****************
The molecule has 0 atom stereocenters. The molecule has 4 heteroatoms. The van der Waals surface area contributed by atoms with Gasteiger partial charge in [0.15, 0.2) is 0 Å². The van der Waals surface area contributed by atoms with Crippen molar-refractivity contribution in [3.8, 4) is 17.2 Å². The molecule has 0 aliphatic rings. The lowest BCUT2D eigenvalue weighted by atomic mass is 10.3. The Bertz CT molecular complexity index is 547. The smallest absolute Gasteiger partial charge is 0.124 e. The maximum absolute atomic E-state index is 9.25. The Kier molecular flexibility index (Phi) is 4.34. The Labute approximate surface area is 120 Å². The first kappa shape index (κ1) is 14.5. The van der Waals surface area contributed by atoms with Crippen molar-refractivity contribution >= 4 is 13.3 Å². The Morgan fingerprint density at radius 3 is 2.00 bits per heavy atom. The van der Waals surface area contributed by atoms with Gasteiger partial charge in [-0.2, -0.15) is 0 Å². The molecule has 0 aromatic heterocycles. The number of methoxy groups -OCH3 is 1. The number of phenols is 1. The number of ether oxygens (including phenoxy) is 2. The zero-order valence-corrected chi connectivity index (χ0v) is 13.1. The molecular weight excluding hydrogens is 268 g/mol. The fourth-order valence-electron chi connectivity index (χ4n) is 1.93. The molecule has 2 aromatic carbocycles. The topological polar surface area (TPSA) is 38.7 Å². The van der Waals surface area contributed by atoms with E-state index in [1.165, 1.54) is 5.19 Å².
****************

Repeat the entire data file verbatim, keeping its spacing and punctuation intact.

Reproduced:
The molecule has 0 atom stereocenters. The molecule has 4 heteroatoms. The van der Waals surface area contributed by atoms with Gasteiger partial charge in [0.15, 0.2) is 0 Å². The van der Waals surface area contributed by atoms with Crippen molar-refractivity contribution in [3.8, 4) is 17.2 Å². The molecule has 0 aliphatic rings. The lowest BCUT2D eigenvalue weighted by atomic mass is 10.3. The Bertz CT molecular complexity index is 547. The smallest absolute Gasteiger partial charge is 0.124 e. The maximum absolute atomic E-state index is 9.25. The Kier molecular flexibility index (Phi) is 4.34. The Labute approximate surface area is 120 Å². The first kappa shape index (κ1) is 14.5. The van der Waals surface area contributed by atoms with Crippen molar-refractivity contribution >= 4 is 13.3 Å². The Morgan fingerprint density at radius 3 is 2.00 bits per heavy atom. The van der Waals surface area contributed by atoms with Gasteiger partial charge in [-0.2, -0.15) is 0 Å². The molecule has 0 aromatic heterocycles. The number of methoxy groups -OCH3 is 1. The number of phenols is 1. The number of ether oxygens (including phenoxy) is 2. The zero-order valence-corrected chi connectivity index (χ0v) is 13.1. The molecular weight excluding hydrogens is 268 g/mol. The fourth-order valence-electron chi connectivity index (χ4n) is 1.93. The molecule has 2 aromatic carbocycles. The topological polar surface area (TPSA) is 38.7 Å². The van der Waals surface area contributed by atoms with E-state index in [1.165, 1.54) is 5.19 Å².